Linus Torvalds told attendees of the Open Source Summit Europe conference today that he is hopeful the foundational work needed to add support for the Rust programming language will be laid in a forthcoming version 6.1 of the Linux operating system.
It would take several additional releases of Linux to add full support for Rust, but the ability to more easily build and deploy applications written in Rust will go a long way toward improving the overall state of application security on Linux platforms.
The Open Source Security Foundation (OpenSSF), an arm of the Linux Foundation, has called for replacing programming languages like Java that are not memory-safe as part of a larger plan to secure open source software supply chains. Rust is a memory-safe language that employs a compiler to track the ownership of values that can be used once and a borrow checker that manages how data is used without relying on traditional garbage collection techniques.
Earlier this week, the Rust Foundation allied with OpenSSF and JFrog to address other security issues that might arise as applications are developed in Rust.
It’s not clear just how many developers are adopting Rust, but Torvalds said he personally was looking forward to learning the Rust syntax—using a recently-acquired laptop based on an Arm processor—should the maintainers of Linux approve the effort. However, Torvalds also left open the possibility that adding support for Rust might not be as successful as initially hoped.
Torvalds also bemoaned the overall state of cybersecurity transparency at the operating system level. Many of the bugs that are encountered at the hardware level cannot be shared with the entire open source community, so any fix to those efforts is not subject to the same level of peer review as the rest of the operating system. The overall situation is improving, but it’s still very painful from a development perspective, he said. Secrecy is counter to the open source ethos, he said.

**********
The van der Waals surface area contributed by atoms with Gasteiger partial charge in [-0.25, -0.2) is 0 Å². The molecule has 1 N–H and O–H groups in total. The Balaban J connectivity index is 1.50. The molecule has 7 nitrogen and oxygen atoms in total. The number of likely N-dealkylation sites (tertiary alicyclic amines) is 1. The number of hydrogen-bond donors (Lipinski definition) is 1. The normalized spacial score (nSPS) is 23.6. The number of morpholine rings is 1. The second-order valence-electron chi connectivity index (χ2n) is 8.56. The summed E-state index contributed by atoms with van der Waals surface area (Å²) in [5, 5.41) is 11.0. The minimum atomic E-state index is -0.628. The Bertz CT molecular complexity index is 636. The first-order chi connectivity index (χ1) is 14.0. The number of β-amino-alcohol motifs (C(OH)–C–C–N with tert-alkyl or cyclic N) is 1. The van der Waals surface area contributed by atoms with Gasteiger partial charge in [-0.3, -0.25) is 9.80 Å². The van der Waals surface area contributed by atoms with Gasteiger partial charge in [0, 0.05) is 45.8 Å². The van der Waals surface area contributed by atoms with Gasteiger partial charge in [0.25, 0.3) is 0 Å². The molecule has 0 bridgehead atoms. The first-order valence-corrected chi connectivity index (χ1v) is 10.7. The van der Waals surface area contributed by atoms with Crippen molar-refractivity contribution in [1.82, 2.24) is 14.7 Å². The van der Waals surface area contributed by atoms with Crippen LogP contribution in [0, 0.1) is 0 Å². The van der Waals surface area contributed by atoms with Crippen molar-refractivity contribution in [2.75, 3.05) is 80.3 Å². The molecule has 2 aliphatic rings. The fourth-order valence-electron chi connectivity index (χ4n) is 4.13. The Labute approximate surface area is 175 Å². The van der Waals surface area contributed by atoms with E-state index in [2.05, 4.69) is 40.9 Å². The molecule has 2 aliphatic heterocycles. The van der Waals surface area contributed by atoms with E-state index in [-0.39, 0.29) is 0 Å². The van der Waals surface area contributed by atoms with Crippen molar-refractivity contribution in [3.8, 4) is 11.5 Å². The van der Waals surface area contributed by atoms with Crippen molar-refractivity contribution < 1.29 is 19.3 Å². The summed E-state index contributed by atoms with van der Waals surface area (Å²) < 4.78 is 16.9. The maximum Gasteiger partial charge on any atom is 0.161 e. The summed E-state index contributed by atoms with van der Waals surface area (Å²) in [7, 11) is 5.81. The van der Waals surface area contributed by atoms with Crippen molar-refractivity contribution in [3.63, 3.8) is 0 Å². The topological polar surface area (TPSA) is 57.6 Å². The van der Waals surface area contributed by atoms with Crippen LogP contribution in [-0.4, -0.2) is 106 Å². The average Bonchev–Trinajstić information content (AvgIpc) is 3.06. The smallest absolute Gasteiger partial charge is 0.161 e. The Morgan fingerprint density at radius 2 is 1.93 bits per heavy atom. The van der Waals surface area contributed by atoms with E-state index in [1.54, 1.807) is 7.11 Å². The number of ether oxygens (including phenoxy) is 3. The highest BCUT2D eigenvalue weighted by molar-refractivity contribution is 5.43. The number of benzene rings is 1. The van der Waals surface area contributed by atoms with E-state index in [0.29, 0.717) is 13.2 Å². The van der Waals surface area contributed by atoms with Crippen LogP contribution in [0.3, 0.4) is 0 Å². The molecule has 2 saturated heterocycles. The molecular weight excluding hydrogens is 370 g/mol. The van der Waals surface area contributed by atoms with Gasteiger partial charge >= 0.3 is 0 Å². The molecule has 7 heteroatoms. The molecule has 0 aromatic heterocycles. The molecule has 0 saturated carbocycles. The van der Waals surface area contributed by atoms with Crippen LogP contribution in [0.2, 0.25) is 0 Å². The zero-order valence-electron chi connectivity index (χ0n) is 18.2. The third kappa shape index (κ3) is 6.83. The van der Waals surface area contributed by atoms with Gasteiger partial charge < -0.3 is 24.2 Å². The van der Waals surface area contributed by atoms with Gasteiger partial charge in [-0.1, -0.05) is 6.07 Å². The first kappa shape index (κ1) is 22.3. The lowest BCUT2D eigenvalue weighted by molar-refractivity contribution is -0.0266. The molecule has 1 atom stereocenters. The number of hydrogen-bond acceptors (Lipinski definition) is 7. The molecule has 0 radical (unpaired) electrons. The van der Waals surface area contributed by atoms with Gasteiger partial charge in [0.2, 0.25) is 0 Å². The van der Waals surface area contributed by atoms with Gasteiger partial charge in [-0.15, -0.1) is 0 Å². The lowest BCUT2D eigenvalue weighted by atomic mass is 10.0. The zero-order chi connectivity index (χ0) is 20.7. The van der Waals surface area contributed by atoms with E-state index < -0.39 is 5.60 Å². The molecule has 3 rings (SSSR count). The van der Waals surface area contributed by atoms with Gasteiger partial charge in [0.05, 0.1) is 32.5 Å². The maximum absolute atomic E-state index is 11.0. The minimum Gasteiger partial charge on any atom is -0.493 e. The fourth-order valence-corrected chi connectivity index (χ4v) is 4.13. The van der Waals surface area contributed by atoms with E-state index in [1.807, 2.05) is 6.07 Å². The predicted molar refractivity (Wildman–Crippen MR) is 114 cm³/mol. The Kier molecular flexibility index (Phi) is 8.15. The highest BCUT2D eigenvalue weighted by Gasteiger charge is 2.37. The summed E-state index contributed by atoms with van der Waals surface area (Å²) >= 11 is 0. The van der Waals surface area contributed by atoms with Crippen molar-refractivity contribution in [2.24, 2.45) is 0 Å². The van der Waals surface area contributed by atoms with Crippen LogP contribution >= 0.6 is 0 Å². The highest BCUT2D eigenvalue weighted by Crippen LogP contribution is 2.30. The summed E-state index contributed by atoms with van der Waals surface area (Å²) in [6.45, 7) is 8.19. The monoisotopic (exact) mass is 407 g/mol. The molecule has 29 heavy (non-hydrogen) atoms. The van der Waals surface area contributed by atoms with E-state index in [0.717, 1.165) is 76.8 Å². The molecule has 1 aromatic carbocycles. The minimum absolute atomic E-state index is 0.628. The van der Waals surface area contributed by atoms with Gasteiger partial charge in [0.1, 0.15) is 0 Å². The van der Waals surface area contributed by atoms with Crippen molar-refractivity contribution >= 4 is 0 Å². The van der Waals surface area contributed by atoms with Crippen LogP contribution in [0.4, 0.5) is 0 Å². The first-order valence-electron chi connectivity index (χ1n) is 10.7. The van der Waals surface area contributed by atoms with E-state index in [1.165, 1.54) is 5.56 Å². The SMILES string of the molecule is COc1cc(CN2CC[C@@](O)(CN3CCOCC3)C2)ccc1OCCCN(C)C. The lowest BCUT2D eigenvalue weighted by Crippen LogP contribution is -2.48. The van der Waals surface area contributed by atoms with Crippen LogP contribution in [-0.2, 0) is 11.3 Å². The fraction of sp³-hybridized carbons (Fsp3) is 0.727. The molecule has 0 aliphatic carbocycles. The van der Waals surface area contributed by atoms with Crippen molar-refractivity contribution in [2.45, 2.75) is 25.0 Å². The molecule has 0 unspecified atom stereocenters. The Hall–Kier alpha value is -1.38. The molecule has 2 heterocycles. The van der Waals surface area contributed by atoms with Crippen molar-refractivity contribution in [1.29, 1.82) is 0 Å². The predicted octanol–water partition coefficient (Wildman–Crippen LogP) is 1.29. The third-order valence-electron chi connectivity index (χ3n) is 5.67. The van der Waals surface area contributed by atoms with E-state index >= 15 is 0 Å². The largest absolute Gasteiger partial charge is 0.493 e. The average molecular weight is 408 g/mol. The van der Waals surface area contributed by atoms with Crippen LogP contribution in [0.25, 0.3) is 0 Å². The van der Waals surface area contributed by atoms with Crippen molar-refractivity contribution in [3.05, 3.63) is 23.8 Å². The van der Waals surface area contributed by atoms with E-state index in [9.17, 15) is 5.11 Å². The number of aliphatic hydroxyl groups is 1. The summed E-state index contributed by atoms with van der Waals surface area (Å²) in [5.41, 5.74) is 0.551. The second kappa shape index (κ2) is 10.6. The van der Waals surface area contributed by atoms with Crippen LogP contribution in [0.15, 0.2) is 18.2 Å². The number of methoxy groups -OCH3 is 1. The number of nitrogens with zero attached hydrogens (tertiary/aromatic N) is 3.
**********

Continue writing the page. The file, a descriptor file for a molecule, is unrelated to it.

As new applications are built using a memory-safe programming language, the overall security posture of an organization will steadily improve. The challenge, of course, is that the number of developers that know how to build applications using those languages is still relatively small. Of course, replacing trillions of lines of code that have already been constructed using a variety of legacy non-memory-safe languages represents a gargantuan task that might never be fully completed—but shifting to a modern programming language is a major step in the right direction when it comes to application security.
There may even come a day when the way applications are coded is a lot more secure by default than it is today. That may not necessarily resolve every application security issue, but as the programming languages become inherently more secure, the pressure on developers to become cybersecurity experts should ease—assuming, of course, they are willing to learn a new way to write code.